We were talking about the fire analogy.  Talk to us more about that. 
“As a species, we depended a lot more on fire than we do today.  It was an essential part of everyday life.  Fire, since the beginning of the first spark, has always had the ability to burn, maim or kill because of those attributes.  It doesn’t mean that we’re going to find a different way to cook our meal, we’re just not going to use that fire thing anymore.  Let’s get working on a different method.   No, no we determined there were good and bad ways to use fire and there were responsible ways to do so.  I think that we can draw the same conclusions with technology. Everything in life that can be used for our benefit always has a way that it can hurt us. 

That’s the tension that I find in John 10:10 we use this one with the kids to say the thief comes to rob, steal, and destroy, but I(Jesus) have come that they may have life.   I think every good situation has that tension in that comma of choose.  To use it well, put tools, parameters, guidelines whatever you need in your life to use that thing well.  Do it well and you’ll probably have an enjoyable experience.  Do it poorly, irresponsibly, carelessly, you’re going to get hurt.  Maybe irreparably. 

There are unbelievable things we can do with technology from a gospel perspective that we weren’t able to do when the three of us were young.  Let’s take advantage of those things.  Let’s put the tools and the necessary guardrails in place to use it well and teach our kids to do the same.”

You use the phrase the “internet never forgets” Talk to us about that.
Another way of saying it is Internet Permanence.  This idea that every click has a digital footprint attached to it.  Just because it’s no longer in my feed because I deleted it or whatever.  It’s bits and bytes of data and it’s somewhere in some fashion, that hit a tower, hit a router, hits something.  So the problem with the Internet is that it begs for an immediate response.  Everything about the Internet says click now, do now. Now it screams.  For young people who already struggle with some executive decision making, just due to their neurological development, something in their hands that screams now preys on them.  Unfortunately, if kids aren’t taught this idea it may be possible for me to show my granddaughter my Instagram feed from when I’m was going to junior high. Are you going to be proud in front of your children, future employers, whoever of your seventh-grade social media feed?  If not, change your behavior now because it’ll still be there.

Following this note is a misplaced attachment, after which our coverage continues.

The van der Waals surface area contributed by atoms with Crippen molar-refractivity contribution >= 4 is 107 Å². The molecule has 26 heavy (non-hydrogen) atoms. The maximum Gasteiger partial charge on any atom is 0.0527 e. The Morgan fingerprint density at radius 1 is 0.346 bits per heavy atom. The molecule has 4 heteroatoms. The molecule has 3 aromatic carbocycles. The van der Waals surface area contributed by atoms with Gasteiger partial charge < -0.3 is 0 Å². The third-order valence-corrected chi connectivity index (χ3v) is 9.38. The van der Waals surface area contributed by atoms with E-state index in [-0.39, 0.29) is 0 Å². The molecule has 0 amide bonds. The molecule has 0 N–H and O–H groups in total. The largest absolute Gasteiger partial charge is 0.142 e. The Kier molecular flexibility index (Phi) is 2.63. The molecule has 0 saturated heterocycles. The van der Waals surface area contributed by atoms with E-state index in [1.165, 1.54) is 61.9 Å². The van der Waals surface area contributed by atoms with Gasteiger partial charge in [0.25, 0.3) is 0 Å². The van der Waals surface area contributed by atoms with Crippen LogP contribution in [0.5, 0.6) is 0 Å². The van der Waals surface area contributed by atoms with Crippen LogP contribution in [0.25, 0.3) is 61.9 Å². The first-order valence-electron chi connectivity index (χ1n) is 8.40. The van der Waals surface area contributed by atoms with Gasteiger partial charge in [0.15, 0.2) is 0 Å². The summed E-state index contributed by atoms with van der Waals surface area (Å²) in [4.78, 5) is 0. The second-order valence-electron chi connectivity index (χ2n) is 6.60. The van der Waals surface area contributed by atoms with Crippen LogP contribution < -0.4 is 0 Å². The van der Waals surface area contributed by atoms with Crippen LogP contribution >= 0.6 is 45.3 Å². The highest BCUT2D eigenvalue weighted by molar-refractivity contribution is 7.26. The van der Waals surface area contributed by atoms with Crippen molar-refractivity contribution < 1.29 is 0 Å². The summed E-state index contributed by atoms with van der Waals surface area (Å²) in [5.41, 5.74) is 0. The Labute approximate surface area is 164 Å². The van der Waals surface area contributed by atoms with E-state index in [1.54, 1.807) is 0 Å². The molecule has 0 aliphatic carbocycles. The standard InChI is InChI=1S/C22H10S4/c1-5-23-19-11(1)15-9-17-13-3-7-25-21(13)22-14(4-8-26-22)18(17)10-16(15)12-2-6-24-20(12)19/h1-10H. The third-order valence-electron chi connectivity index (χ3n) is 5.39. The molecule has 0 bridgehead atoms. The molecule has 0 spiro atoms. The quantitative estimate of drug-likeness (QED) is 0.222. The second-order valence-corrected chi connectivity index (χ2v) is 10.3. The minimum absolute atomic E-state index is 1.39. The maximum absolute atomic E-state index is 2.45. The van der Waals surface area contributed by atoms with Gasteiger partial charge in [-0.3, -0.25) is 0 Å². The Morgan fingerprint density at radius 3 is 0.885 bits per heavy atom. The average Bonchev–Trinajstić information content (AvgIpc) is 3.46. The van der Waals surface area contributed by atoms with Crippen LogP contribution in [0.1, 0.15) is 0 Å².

So some of the phrases we use are, the Internet is like a giant Sharpie.  Many of us have used a Sharpie in the wrong place and you scrub and scrub and scrub and you try to get it off and no matter how hard you try even if you get all the Sharpie off you’ve probably rubbed away part of the surface.  You can always tell where the Sharpie was in some way and that’s a lot like every single click on the device that’s in our hands.  That has an impact on future college scholarships.  That has an impact on future employment.  That has an impact on future relationships.

I think all of that comes into play because the Internet is often a more accurate reflection of who we are than what we say we are.  I tell parents, ‘you want to know a lot about your kids? Look at their clicks.’ How they navigate technology will tell you more about their hearts than the grunts that you got out of your seventh-grade boy when he came home from school.  It’s a great insight into who they are but we need to give them respect, for every one of those clicks is leaving a mark.”

Chris, I know that you have a resource that you are working on, ready to release.  Why don’t you describe that a little bit more?
Protect Young Eyes was built as a free place for parents to come and consume as much information as they want.  What we’ve discovered as we’ve traveled is that there’s this void that exists in the curriculum that schools would use for digital citizenship or that youth pastors might use in teaching in a small group setting on how to use technology responsibly with a biblical foundation.  It’s what we’ve called Virtue in Media.  It’s a subscription to curriculum, that is video-based, plug and play –  show at two to three-minute video about the Internet never forgets and then there is a small group discussion.  There’s content to send home to parents both in English and in Spanish.  There is an example of digital policies that youth ministries could have in place for the appropriate use of technology between students and adult leaders which is a really hot topic right now in terms of liability for churches and trying to mitigate some of that with policies.  We’ve built all of that into virtue and media so that churches and youth ministries can create transformation around how kids use their technology and be doing that in a way that’s intentional.  And get parents on board just so that everybody is moving in the same direction. 

I’d love for as many of those listening to go and check that out.  If it’s a blessing to you, I’d really appreciate if you had a chance to use it.”

So where can they check that out?
Website is



70% of employers say they look at social media when they are making a hire, so we thought we would give you 7 ways to avoid being hired in the future:

Ways to avoid being hired in the future.

  • Provocative or inappropriate photos or posts.
  • Content about drinking or using drugs.
  • Bad-mouthing a previous employer.
  • Sharing confidential information from a previous employer.
  • Poor communications skills.
  • Discriminatory comments based on race, gender or religion.
  • Lies about qualifications.

Grid by which to filter all future posts: THINK

True – Is it true?

Helpful – is it helpful for someone else?

Inspiring – is it inspiring?

Necessary – does it need to be posted?

Kind – is it kind?

Think before you post.

I think the world would be a much better place if we all did this.  As believers, we are responsible for the message that we send.  We’re responsible as youth workers to help students and to guide them in ways of creating a digital footprint that’s honoring to God and that does our part to redeem this world for Him.  To make it a better place.